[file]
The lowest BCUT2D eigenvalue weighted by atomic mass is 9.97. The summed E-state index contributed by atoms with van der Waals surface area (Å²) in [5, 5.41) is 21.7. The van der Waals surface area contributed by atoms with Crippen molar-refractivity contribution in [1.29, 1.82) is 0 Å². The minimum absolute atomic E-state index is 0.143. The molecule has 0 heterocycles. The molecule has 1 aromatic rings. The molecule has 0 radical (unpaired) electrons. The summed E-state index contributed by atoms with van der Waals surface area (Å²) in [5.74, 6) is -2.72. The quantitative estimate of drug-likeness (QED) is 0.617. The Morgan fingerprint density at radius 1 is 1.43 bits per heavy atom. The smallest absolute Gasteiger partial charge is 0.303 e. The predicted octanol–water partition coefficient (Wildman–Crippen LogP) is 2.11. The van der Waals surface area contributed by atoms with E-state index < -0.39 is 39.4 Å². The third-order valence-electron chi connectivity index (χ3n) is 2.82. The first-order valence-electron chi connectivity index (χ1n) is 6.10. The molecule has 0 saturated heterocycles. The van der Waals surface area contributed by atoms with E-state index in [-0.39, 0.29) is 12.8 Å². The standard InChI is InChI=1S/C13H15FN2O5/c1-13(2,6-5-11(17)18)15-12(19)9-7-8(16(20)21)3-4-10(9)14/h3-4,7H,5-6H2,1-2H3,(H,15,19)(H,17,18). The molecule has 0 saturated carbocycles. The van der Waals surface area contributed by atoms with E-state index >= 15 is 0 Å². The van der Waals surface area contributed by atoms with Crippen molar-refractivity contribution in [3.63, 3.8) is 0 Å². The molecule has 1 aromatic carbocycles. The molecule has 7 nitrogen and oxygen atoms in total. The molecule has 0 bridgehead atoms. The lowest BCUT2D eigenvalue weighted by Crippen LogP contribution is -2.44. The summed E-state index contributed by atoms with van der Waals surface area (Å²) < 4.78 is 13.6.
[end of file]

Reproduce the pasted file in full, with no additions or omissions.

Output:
The lowest BCUT2D eigenvalue weighted by atomic mass is 9.97. The summed E-state index contributed by atoms with van der Waals surface area (Å²) in [5, 5.41) is 21.7. The van der Waals surface area contributed by atoms with Crippen molar-refractivity contribution in [1.29, 1.82) is 0 Å². The minimum absolute atomic E-state index is 0.143. The molecule has 0 heterocycles. The molecule has 1 aromatic rings. The molecule has 0 radical (unpaired) electrons. The summed E-state index contributed by atoms with van der Waals surface area (Å²) in [5.74, 6) is -2.72. The quantitative estimate of drug-likeness (QED) is 0.617. The Morgan fingerprint density at radius 1 is 1.43 bits per heavy atom. The smallest absolute Gasteiger partial charge is 0.303 e. The predicted octanol–water partition coefficient (Wildman–Crippen LogP) is 2.11. The van der Waals surface area contributed by atoms with E-state index < -0.39 is 39.4 Å². The third-order valence-electron chi connectivity index (χ3n) is 2.82. The first-order valence-electron chi connectivity index (χ1n) is 6.10. The molecule has 0 saturated heterocycles. The van der Waals surface area contributed by atoms with E-state index in [-0.39, 0.29) is 12.8 Å². The standard InChI is InChI=1S/C13H15FN2O5/c1-13(2,6-5-11(17)18)15-12(19)9-7-8(16(20)21)3-4-10(9)14/h3-4,7H,5-6H2,1-2H3,(H,15,19)(H,17,18). The molecule has 0 saturated carbocycles. The van der Waals surface area contributed by atoms with E-state index >= 15 is 0 Å². The van der Waals surface area contributed by atoms with Crippen molar-refractivity contribution in [3.63, 3.8) is 0 Å². The molecule has 1 aromatic carbocycles. The molecule has 7 nitrogen and oxygen atoms in total. The molecule has 0 bridgehead atoms. The lowest BCUT2D eigenvalue weighted by Crippen LogP contribution is -2.44. The summed E-state index contributed by atoms with van der Waals surface area (Å²) < 4.78 is 13.6.